Yinka Shonibare’s Diary of a Victorian Dandy series depicts a day in the life of a fictional dandy, from his late morning rise, to his afternoon business and social activities, to an orgy at 3 a.m. The photographs resonate with William Hogarth’s A Rake’s Progress (1735), which chronicled the squandering of the prodigal son of a rich merchant. Devoid of the moralizing message of Hogarth’s paintings, Shonibare’s work inverts the stereotypical roles of the time: the dandy is a black gentleman (a role played by Shonibare), his entourage is white.

The work seems to echo Shonibare’s own experience as an outsider who uses his flamboyance, wit and style to penetrate levels of society which would otherwise be closed to him.

The photographs required an elaborate production. Shonibare employed professional actors, a make-up artist, a stylist, a photographer and the director of BBC costume dramas for a shoot ‘on location’ at a stately home.

Tess Hurrell, Chaology no. 1, 2006

Tess Hurrell recreates in her studio atomic bomb blasts, space shuttle disasters and other explosions. She sculpts the scenes using cotton wool, talcum powder and string and then captures them on film.

Bridget Smith, Glamour Studio (Locker Room), 1999

Glamour Studio depicts an empty stage set used in the porn industry. The photo is part of a series that catalogues architectures of desire.

James Elliott, Mary, Queen of Scots. A Prisoner, c. 1860. © Victoria and Albert Museum

As in today’s period dramas, the sets, props and costumes used to imagine and stage this scene would have transported viewers to another time. The tableau was seen in three dimensions through a stereoscope (the Oculus Rift of Victorian times!), making the experience even more immersive.

Inside the book:

Previously: Making It Up: Photographic Fictions.

Phantom Islands – A Sonic Atlas

Phantom islands belong to history and myths at the same time. For centuries sometimes, geographers believed in the existence of a number of bogus small pieces of land in the middle of the ocean. They described their inhabitants, narrated their discovery and mapped their position until, eventually, these islands were proven not to exist. Some of these islands were purely fictitious, often invented by individuals in search of glory. Others emerged because of geographical errors, optical illusions or confusion with other natural entities such as icebergs, fog banks or large pumice rafts. But even the most fanciful of these islands left their marks on sailors’ imaginations, inspiring legends and counterfactual histories.

Andrew Pecker, Phantom Islands – A Sonic Atlas, 2018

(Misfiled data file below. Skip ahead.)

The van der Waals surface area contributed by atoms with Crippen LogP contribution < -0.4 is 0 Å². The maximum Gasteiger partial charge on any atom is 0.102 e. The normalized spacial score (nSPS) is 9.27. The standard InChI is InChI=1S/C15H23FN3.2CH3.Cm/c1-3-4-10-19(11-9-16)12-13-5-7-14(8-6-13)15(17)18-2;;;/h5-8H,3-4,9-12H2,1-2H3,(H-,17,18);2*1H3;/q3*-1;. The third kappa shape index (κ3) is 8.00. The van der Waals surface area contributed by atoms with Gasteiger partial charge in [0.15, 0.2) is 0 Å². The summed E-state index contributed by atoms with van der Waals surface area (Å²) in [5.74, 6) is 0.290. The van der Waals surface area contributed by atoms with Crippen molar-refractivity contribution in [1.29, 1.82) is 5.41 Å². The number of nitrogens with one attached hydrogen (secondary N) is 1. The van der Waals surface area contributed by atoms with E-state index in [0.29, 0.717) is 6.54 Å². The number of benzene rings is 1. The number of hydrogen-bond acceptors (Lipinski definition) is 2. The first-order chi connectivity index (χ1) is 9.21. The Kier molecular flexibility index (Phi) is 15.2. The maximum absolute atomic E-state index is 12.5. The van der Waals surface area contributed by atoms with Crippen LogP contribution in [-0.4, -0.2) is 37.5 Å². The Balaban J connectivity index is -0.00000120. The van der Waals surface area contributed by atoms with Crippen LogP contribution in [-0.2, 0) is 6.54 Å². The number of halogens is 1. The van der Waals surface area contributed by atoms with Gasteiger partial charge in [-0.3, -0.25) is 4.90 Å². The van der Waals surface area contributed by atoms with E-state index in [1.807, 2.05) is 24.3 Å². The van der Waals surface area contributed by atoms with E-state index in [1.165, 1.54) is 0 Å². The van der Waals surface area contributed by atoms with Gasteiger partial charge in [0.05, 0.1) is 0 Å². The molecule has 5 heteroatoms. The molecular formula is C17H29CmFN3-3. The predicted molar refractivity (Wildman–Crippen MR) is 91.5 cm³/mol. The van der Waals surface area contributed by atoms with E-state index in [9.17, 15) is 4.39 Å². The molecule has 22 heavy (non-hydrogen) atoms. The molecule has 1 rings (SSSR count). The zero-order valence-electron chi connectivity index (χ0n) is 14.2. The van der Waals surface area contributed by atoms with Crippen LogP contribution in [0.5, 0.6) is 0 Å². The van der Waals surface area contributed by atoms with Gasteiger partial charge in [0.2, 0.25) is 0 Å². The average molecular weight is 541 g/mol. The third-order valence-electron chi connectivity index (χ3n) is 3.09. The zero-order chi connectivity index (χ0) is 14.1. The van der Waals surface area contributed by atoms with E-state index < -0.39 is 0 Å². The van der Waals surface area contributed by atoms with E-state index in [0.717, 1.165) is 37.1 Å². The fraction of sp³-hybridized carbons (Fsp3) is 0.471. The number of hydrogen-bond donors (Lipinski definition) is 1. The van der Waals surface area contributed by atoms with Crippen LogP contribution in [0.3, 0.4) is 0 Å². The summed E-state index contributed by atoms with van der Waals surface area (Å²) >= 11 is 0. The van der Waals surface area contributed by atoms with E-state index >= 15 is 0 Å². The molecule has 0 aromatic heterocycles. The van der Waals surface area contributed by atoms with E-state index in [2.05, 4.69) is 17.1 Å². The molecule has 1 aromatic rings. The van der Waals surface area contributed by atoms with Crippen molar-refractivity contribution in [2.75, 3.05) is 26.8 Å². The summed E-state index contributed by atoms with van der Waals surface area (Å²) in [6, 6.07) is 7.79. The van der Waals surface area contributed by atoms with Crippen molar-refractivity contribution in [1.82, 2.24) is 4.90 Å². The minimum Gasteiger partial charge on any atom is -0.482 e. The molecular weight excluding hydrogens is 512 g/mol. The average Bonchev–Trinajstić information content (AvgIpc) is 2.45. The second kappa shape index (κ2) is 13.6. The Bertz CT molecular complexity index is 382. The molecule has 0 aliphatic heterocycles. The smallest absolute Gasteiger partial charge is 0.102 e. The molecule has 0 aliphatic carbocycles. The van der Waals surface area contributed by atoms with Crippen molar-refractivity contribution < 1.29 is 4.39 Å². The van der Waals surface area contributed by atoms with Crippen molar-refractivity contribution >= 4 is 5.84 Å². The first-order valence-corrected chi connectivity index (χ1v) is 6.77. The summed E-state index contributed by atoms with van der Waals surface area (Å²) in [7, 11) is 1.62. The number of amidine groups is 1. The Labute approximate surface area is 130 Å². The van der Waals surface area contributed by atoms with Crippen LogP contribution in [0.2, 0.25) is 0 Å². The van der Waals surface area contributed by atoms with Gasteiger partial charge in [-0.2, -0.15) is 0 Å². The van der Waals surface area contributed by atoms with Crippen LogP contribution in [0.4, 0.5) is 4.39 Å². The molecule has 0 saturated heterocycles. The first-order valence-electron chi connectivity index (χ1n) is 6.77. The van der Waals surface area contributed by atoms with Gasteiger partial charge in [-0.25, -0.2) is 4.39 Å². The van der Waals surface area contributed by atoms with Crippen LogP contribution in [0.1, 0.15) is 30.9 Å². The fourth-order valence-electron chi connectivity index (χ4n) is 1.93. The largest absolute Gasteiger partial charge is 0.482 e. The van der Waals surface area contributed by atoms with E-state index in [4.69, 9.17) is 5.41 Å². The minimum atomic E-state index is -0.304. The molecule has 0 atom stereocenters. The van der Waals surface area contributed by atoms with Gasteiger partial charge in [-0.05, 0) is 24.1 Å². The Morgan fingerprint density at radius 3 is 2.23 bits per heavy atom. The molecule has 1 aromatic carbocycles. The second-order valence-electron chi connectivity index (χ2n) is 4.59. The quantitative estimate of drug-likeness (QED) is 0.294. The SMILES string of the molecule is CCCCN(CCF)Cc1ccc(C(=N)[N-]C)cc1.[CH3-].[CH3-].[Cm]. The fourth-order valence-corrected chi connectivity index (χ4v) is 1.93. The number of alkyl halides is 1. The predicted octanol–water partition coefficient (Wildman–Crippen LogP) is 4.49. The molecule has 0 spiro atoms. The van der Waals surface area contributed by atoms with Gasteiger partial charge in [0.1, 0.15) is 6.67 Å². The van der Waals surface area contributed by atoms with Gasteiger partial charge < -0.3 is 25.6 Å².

Andrew Pecker, Phantom Islands – A Sonic Atlas, 2018

Map of Scandinavia from Abraham Ortelius’ atlas Theatre of the World, Antwerp, 1570

Andrew Pecker explores some of these islands in Phantom Islands – A Sonic Atlas, an interactive map that charts the music and environmental sounds of mythical islands from around the globe.

The artist gave an acoustic presence to pieces of lands that never were. As you drift from one area of the world to another, the compositions change and evoke sounds that might or might not be entirely artificial. The result of the multimedia work is strangely seducing and intriguing. It blends 21st century technology with the fantasies of explorers from the age of maritime discoveries and conquests.

The multimedia artwork was commissioned by the Jeu de Paume gallery in Paris for Fourth Worlds – Imaginary Ethnography in Experimental Music and Sound, an online exhibition that brings together sound artists, musicians and theorists who speculate and reflect on the discourse of “otherness” that often arise from the ethnographic (and colonial) urge of circumscribing cultures as separate and geographically localized entities.

I got in touch with the composer and performer for a quick Q&A:

Hi Andrew! I found it very interesting that, on the website of the work, many of the texts that describe the historical phantom islands contain a lot of visual elements. One of them has a “column rising in the middle”, another is inhabited by islanders with their cheekbones perforated, another by giant man-eating ants, etc. And of course many attempts to find and map properly these islands end up with a ‘no sighting’ conclusion. So what made you want to give a sonic presence to these islands? And, more generally, why this focus on historical phantom islands?

Yes, it’s funny that the two actions (their sighting and their inscription on maps) that are responsible for these non-existent places having existed in a certain sense are both visual. Because I work with sound, and more specifically because I’m interested in composing music that evokes or constructs plausible (yet unreal) places by synthetic means, it seemed obvious to pursue my fascination with the phenomena of phantom islands by giving them an audible dimension.